The Palazzo Pubblico (Public Palace) is the town hall of the City of San Marino as well as its official Government Building. The building, where official State ceremonies take place, is the seat of the Republic's main institutional and administrative bodies: the Captains Regent, the Grand and General Council, the Council of XII, and the Congress of State.

The main section of the building is topped by battlements over a series of corbels. The clock tower above also features such an arrangement with battlements and corbels. The overall design is similar to the Palazzo Vecchio in Florence, but on a much smaller scale.

Located on the site of an ancient building called the Domus Magna Comunis, the current building was designed by the Roman architect Francesco Azzurri and was built between 1884 and 1894. After a hundred years of existence, it was becoming unsafe in today's standards, so a complex restoration project was undergone. The intervention was completed by the internationally renowned architect Gae Aulenti on 30 September 1996.



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Founded: 1884-1894
Category: Palaces, manors and town halls in San Marino


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User Reviews

Mary Podnachitana (4 months ago)
the most beautiful view that I have seen in my life. excellent store prices. the best experience of Italy.
Asiyah Noemi Koso (5 months ago)
Palazzo Pubblico is a lovely building. It is located in the small but beautiful Piazza della Liberta square. The Palazzo Pubblico ( Public Palace ) building of San Marino, also known as Palazzo del Governo, is the place where the official ceremonies of the Republic of San Marino are held and is the seat of the main institutional and administrative bodies, such as the Captains Regent, the Great and General Council, the Council of the XII and the Congress of State. The rich history of this building is extremely interesting. The building stands where once stood the Domus Magna Comunis, that is the old palace, dated around the end of the fourteenth century (1380-1392). The new public building was built between 1884 and 1894 to a design by the Roman architect Francesco Azzurri, who designed it in the severe and simple style of the municipal buildings of the 13th and 14th centuries. The facade of the public building is supported by three pointed arches and is characterized by the presence of three large openings and the clock tower. On the right of the façade is a bronze statue of the founder of the Republic, the Saint Marino, built in 1894 by the sculptor Giulio Tadolini. On the clock tower is possible to see a mosaic triptych depicting the saints Leo, Agata and Marino. The interior of the Palazzo Publico is extremely richly decorated with paintings, statues, frescoes from the Atri, hall of the Council of the XII until hall of the Great and General Council.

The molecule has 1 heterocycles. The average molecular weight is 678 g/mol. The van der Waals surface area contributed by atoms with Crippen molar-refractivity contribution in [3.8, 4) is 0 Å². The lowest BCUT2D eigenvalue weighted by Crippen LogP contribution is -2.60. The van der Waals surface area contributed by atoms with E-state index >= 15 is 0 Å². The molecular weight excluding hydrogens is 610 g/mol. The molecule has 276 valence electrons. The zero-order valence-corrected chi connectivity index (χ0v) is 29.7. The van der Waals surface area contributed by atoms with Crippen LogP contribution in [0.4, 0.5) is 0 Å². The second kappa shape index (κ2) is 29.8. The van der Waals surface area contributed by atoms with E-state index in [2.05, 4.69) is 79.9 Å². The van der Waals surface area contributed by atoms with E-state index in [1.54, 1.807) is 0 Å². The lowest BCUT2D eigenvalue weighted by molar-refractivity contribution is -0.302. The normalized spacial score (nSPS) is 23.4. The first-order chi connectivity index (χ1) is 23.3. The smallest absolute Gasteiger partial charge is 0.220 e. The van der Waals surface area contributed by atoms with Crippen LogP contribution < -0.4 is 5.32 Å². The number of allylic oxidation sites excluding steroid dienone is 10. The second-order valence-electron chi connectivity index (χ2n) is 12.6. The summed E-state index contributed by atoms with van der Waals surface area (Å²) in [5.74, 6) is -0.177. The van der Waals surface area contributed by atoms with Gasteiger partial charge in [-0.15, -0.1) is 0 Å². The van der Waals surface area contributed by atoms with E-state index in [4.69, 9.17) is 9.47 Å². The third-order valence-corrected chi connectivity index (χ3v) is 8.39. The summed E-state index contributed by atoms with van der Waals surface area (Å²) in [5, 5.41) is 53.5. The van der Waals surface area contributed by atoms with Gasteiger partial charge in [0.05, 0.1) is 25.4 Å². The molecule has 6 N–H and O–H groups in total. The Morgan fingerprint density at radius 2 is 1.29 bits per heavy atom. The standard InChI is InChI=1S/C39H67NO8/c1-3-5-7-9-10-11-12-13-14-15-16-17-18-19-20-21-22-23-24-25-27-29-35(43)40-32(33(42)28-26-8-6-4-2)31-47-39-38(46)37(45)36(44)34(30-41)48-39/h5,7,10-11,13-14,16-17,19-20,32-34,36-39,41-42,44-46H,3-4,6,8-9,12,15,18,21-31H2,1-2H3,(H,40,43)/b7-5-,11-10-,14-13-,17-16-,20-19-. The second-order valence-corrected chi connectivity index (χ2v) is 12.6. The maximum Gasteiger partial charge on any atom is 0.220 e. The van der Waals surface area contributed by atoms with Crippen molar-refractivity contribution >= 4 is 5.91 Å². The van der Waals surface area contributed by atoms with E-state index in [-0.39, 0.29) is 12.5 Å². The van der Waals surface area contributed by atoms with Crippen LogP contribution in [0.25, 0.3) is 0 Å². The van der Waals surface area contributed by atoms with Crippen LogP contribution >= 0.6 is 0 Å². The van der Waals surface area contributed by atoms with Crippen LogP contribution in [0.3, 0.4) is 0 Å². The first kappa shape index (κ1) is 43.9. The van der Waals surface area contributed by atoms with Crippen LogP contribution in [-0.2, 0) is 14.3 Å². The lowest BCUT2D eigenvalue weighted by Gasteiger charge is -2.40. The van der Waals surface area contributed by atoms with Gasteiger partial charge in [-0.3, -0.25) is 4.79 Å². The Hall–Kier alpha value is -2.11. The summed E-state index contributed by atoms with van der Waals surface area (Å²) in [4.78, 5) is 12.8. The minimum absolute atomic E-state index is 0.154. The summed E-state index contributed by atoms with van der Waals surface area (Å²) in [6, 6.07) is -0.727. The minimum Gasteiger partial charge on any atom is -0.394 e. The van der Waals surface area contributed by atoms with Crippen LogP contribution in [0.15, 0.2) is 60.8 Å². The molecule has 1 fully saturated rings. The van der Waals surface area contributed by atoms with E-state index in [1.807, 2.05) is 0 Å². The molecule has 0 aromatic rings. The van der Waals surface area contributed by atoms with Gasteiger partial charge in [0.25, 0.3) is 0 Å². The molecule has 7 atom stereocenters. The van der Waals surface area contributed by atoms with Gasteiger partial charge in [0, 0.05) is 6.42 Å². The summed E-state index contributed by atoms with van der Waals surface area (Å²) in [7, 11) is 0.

Petter Niklasson (5 months ago)
This building is to be regarded as the essential symbol, of the classic & ancient city of San Marino. The view from the plaza in front of the building, can only be described as 'spectacular'. Since San Marino is situated on a small mountain, visibility is quite extended. The whole town looks much older than it's actual age, and is sure worth a visit. Beware the numerous tourist traps, though....